Under the auspices of several prominent clergymen and laymen in this city, a young man named Mr. Irving Bishop, of New York, has given two “entertainments,” advertised as “the exposure of the characteristic phenomena of Spiritualism.” We who believe that there are phenomena, are, of course, undisturbed by the ultimate result of any ‘'exposure,” but, doubtless, others besides myself, who have with some warmth commented upon Mr. Bishop’s performance, have been met with some such general remark as this: “Many of you Spiritualists profess to be glad to have trickery exposed, and yet I notice a disposition to condemn a man who seeks to expose the doings of mediums, as if you were afraid of the consequences. " For myself, I have replied that my objections to this man were in his cunning pretenses. Upon his assumptions certain clergymen have eagerly grasped him by the hand, hoping for a powerful auxiliary in destroying that which has been a bugbear and embarrassment to many of them for a quarter of a century. Some of them with inborn hostility and prejudice against Spiritualism profess satisfaction with Mr. Bishop, while others maintain the same reticence as before. The published reports have been very unsatisfactory to a really inquiring reader. A friend of mine who is very fair-minded, but an unbeliever in Spiritualism, after visiting one of Mr. Bishop's exhibitions said to me, “As an exposer he is a humbug. After imitating, behind a screen, several of the tricks of the mediums, he only did one of them before the audience, remarking that the others were done in a precisely similar manner; viz., by a dexterous and very clever twisting and turning of his hands and wrists while they were tightly tied. This was not at all satisfactory. I think it was all trickery, but why did he not tell us how it was done?” From what my friend says, Mr. Bishop, while he omits any attempt to do what many mediums in public and private have done, really does some remarkable things. If it is done by legerdemain, as he alleges it is, why does he not at once accept the honors the clergy are ready to heap upon him, by doing them all in view of the audience? And it he is not a liar as to “the exposure of the characteristic phenomena of Spiritualism,” why does he not exhibit five or six hands, large and small, as the Davenports do; or even produce the simple raps with accompanying intelligence, as hundreds of mediums do? Mr. Bishop’s claims may be honest as td his methods of doing what he does, but he makes false pretenses, at least; not only as to “exposing” even his own tricks, but in advertising that they are “the characteristic phenomena.” The proceeds sf his exhibitions are said to be given to deserving charities, he being represented as an amateur, and not at all ambitious to appear in public as an Anderson or Heller. I suppose I may be excused, being a Spiritualist, for the credulity of suggesting that, like the Fays, he may have mediumistic power supplemented with elasticity of limbs and conscience. It may please hit fancy to begin gradually with the orthodox world, exciting alike their wonder and approbation, and finally taking liberal percentages or presents for his valuable services. There is precedent to excite a well-founded hope of success in his general idea (if he has it) in the career of Moody and Sankey. I find a latter in the Eagle of this city which presents so many sensible points upon the matter, that I beg leave to enclose it to you.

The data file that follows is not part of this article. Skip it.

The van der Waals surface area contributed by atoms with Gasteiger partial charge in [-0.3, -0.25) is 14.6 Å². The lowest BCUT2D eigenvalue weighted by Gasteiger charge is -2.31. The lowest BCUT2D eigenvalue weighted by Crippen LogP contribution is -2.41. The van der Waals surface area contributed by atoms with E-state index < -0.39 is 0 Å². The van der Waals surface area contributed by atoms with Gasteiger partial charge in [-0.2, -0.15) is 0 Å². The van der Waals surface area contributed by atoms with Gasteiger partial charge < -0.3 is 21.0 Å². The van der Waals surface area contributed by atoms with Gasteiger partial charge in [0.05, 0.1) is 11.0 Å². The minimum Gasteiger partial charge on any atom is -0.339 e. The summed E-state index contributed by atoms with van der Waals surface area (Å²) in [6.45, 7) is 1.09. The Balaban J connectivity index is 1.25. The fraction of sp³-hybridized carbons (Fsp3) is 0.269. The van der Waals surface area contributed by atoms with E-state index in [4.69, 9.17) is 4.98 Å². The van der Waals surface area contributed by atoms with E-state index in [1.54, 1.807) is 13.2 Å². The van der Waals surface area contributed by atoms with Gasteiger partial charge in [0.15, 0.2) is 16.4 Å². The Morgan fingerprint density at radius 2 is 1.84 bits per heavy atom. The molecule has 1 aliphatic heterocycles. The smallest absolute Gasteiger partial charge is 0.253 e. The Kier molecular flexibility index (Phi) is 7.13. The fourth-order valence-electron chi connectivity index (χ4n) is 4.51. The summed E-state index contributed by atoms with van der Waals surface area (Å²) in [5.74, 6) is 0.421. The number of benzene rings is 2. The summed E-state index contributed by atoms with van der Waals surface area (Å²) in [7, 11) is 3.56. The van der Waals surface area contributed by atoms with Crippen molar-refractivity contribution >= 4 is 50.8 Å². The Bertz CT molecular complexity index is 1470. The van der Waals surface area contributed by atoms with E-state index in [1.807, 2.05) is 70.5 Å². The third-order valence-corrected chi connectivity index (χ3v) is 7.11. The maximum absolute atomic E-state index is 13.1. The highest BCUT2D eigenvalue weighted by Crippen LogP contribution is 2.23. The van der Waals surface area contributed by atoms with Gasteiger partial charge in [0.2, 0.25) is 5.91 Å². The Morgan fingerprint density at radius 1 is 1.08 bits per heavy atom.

Brooklyn, N. Y., July 2, 1876

Spectres of Animals

Sir,—A letter from Prince Wittgenstein appeared in your journal last month, containing a singularly interesting account of spectres of dogs and other animals, and I am sure that those cases related by the Prince’s personal acquaintances will doubtless obtain a ready credence, sufficient to rescue them from the realm of superstition; further, I trust that his able paper may have the effect of inducing others to come forward with their experiences on the same subject, who, like myself—until the matter was taken up by abler hands—would have shrunk from the obloquy incidental to every new phase of psychological phenomena.

The following case came under my own immediate notice. Some ten years ago, while resident in Manchester, I was returning towards Upper Brook-street, after the Sunday morning’s service, walking slowly and in rather a meditative mood. I was just coming to the end of a meadow pathway, before entering the main road, when I observed, at about fifteen yards’ distance, a hideously ugly dog looking intently at me. It seemed of the largest bull-dog species, dark, and grizzly as if from old age; as I approached, it moved on before me, occasionally looking back with furtive glances of terror. When I had proceeded about twenty or thirty yards, I observed that the action of its hind quarters was that of a dog receiving a severe kick from behind. This at once enchained my attention, and on looking quickly around I saw no person near me from whom the cause of this movement could have proceeded. I watched closely thereafter its every motion. On proceeding a little farther, on the left hand, there was an open carriage-way leading to a comfortable-looking, but rather old-fashioned, mansion. This seeming dog turned up this gateway. I quickened my pace, and never lost sight of it. The house stood thirty or forty yards from the entrance, and as I had reached halfway to the house I observed the dog leap down a sunken basement window. At the risk of its being considered obtrusive, I walked straight up to the window, and there was no dog there! An incarnate dog could not have left the place except by leaping back, because the basement windows were built between the height of the front level, and the lower windows were all stanchioned. I followed the thing so quickly and closely that I could not for a moment doubt my senses; which, coupled with the seeming chastisement from an unseen power, gave me no hesitation in believing that I was protected from some malign influence, and that by an unseen but watchful guardian.

My conviction of that at the time was complete, and will never be forgotten. Knowing how incredible such a statement would appear, I never mentioned the circumstance to my nearest friend, and whether the term hallucination be awarded as the solution of the narrative it matters not, it may induce others to come forward with similar episodes of life.

J. B. W.

3rd July, 1876.

Editor's notes

  1. The Latest Humbug by unknown author (signed as Veritas), Spiritual Scientist, v. 4, No. 19, July 13, 1876, p. 221
  2. Spectres of Animals by unknown author (signed as J.B.W.), London Spiritualist, v. 4, No. 202, July 7, 1876, p. 324